Late last month, environment secretary George Eustice announced a review of the Environmental Impact Assessment (EIA) process by which the effect on nature of proposed major developments is spelt out for decision-makers. He said the government, which is committed to leaving the environment in a better state than it found it, will launch a consultation “later this autumn” on changes to the system to ensure it can “protect more of what is precious”.
The announcement of the review of EIAs comes in the context of the current government having declined to commit to maintain environmental principles derived from EU rules post-Brexit. It also comes in the wake of the current prime minister Boris Johnson’s pejorative reference last month to “newt-counting delays” in the planning system, leading some to question whether the review may seek to diminish environmental protections.
Under the EIA system, developers of major schemes must produce detailed environmental statements setting out what a project will mean for the natural world. Only 423 English district, county matters and NSIP schemes were required to produce statements under the EIA system in 2019, equating to around one in every thousand planning applications – albeit they are generally the largest schemes in the system. Simon Marsh, head of nature protection at environmental charity the RSPB, said: “When you look at the numbers, it’s absolutely tiny.”
However, for those major schemes which are caught by the system, EIA has a significant impact. Angus Walker, partner at law firm BDB Pitmans, said for those applications submitted under the Nationally Significant Infrastructure Projects regime – all of which must produce environmental statement – EIA requirements typically account for 75 per cent of the paperwork. He said: “It’s enormously significant for those projects where the system is engaged.”
In addition, for planning authorities there are the burdens of screening schemes to see whether EIA applies, agreeing the “scope” of an environmental statement where it does apply, and then processing the resulting application. Paul Stookes, solicitor advocate at law firm Richard Buxton Associates, said: “We’d welcome a review designed to simplify the system while maintaining existing standards – the complexity of the regulations now is unbelievable.”
In his speech, the environment secretary made no specific commitment to maintain existing standards, but neither did he imply that the purpose of the exercise was deregulatory. He said the review will look to see how the EIA process can be “front-loaded” in the planning system, and asked whether planning authorities were currently consistent about the way they screened applications, or had the capability to “engage over the lifetime of a project”.
In addition, he raised the prospect of the government itself collecting more data at a national level about “flood risk, habitats, species, and air quality” in order to enable better design, announcing a £5m pilot to establish a national “Natural Capital and Ecosystem Assessment”. Finally, he also said the government will look to protect distinctive UK species such as adders and pine martens through the new system.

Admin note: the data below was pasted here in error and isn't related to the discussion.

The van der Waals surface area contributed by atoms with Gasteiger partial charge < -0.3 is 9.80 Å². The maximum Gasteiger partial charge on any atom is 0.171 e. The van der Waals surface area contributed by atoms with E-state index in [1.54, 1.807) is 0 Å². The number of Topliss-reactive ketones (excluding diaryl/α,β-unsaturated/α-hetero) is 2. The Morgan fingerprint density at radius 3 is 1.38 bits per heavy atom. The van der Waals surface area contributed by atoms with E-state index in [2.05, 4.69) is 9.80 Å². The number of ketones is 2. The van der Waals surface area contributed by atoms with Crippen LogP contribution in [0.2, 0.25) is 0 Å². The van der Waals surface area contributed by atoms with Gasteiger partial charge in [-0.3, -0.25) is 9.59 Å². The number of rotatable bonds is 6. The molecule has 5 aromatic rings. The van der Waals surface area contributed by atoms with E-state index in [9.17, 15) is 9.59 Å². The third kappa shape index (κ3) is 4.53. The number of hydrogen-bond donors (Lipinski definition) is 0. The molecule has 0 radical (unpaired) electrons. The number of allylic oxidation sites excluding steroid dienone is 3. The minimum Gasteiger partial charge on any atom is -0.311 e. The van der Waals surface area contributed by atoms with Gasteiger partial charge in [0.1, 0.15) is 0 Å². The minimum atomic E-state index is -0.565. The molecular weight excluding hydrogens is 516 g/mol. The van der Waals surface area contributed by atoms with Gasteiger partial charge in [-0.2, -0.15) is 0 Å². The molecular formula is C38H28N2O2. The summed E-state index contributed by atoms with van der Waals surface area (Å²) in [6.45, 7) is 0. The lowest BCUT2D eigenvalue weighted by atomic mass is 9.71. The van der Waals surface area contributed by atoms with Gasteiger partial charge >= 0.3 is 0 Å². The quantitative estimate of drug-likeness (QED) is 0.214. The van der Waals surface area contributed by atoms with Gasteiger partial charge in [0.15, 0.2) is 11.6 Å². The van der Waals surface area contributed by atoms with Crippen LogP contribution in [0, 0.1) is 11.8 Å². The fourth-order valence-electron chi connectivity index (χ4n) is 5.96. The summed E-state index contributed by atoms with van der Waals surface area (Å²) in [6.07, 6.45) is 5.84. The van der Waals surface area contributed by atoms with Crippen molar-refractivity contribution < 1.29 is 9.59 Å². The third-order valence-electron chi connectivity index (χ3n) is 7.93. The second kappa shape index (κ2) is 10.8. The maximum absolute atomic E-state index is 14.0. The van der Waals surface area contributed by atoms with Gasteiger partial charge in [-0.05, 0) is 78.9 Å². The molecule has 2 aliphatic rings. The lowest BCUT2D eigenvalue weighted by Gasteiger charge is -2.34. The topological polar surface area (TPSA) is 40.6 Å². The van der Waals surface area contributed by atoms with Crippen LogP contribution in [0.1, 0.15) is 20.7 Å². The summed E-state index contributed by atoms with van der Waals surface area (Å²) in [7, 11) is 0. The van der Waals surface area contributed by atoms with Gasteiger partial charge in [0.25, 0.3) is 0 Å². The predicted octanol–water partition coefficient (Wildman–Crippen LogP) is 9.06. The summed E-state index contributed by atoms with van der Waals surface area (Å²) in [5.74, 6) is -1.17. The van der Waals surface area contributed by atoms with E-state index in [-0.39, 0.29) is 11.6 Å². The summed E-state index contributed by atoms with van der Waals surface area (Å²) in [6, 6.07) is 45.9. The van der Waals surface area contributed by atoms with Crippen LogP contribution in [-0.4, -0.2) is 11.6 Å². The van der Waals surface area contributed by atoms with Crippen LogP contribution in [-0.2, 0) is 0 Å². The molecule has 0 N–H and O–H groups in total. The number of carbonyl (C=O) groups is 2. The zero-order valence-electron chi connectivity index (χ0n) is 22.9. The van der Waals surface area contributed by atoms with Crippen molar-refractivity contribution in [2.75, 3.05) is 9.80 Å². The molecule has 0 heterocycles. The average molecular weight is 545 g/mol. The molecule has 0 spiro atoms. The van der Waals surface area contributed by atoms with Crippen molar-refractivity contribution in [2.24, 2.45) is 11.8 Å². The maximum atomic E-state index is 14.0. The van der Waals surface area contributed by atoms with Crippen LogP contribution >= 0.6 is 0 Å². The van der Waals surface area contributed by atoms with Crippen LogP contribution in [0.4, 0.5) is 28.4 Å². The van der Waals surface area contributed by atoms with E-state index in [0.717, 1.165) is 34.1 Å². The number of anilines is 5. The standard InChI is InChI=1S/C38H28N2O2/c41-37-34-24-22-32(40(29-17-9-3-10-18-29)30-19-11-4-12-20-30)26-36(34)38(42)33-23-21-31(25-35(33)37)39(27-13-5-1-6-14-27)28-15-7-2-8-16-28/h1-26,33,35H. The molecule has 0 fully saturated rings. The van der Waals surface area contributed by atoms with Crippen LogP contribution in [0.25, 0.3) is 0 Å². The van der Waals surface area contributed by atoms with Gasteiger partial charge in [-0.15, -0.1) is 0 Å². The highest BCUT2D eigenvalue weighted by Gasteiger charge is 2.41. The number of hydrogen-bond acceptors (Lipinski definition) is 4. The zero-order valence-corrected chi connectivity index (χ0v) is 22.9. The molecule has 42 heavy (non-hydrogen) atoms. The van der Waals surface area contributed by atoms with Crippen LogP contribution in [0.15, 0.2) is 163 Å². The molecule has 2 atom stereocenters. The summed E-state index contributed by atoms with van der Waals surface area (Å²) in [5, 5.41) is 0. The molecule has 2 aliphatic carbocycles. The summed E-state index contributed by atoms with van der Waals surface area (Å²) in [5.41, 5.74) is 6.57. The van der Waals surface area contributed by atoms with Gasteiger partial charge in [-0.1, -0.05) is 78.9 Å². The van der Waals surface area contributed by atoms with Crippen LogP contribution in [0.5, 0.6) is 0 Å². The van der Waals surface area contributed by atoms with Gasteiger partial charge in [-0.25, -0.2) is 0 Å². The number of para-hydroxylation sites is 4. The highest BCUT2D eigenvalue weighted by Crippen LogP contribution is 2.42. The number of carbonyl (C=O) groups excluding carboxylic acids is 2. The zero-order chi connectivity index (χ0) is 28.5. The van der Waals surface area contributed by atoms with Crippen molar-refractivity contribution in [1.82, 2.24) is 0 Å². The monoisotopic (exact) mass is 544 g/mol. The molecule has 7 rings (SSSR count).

It is not clear how those priorities will come together into a new process. The RSPB’s Marsh said the desire to “front-load” assessments suggested that more work be done at the local plan stage, but cautioned against expecting too much from this approach, with local plans already required to undertake strategic environmental assessments. He said: “It’s important to take a strategic view, but there are always site-specific issues.”
BDB’s Walker also pointed out that the desire to protect additional UK species under the system could result in additional workload for developers and local authorities.
However, many experts agree that local authorities do not apply the system consistently, and that benefits could be gained from using a nationally held database to even up this approach. Peter Traves, associate director of planning at Savills, said: “If they create a nationwide database of species and habitats, this could both be used as a benchmark for national strategies, and at screening stage by local authorities.”
Other experts said that the process could be streamlined by focussing an EIA from the outset to identify issues that are particularly contentious. However, Traves said that, again, the benefit may be limited. “Quite often you have to do the surveys to discover what the issues are going to be, and at that point you’ve done half of the work,” he said.
However, there remain concerns the review will reduce the level of environmental protection, particularly given a recent publication by think tank Policy Exchange, endorsed by housing minister Robert Jenrick, which included an essay calling for facets of EIAs to be “stripped out”.
Jennifer Rea, associate planner at environmental consultant LUC, said Johnson’s “newt-counting” comments appeared to signal a desire to “water down” rules which might deliver a faster track process for developers, but could worsen council decision-making, thus increasing the chances of a permission being challenged. She said: “Such a process could be open to great risk of judicial review and greater risk of adverse impacts for the natural and human environment if proposals are rushed through design and planning with less accountability and scrutiny.”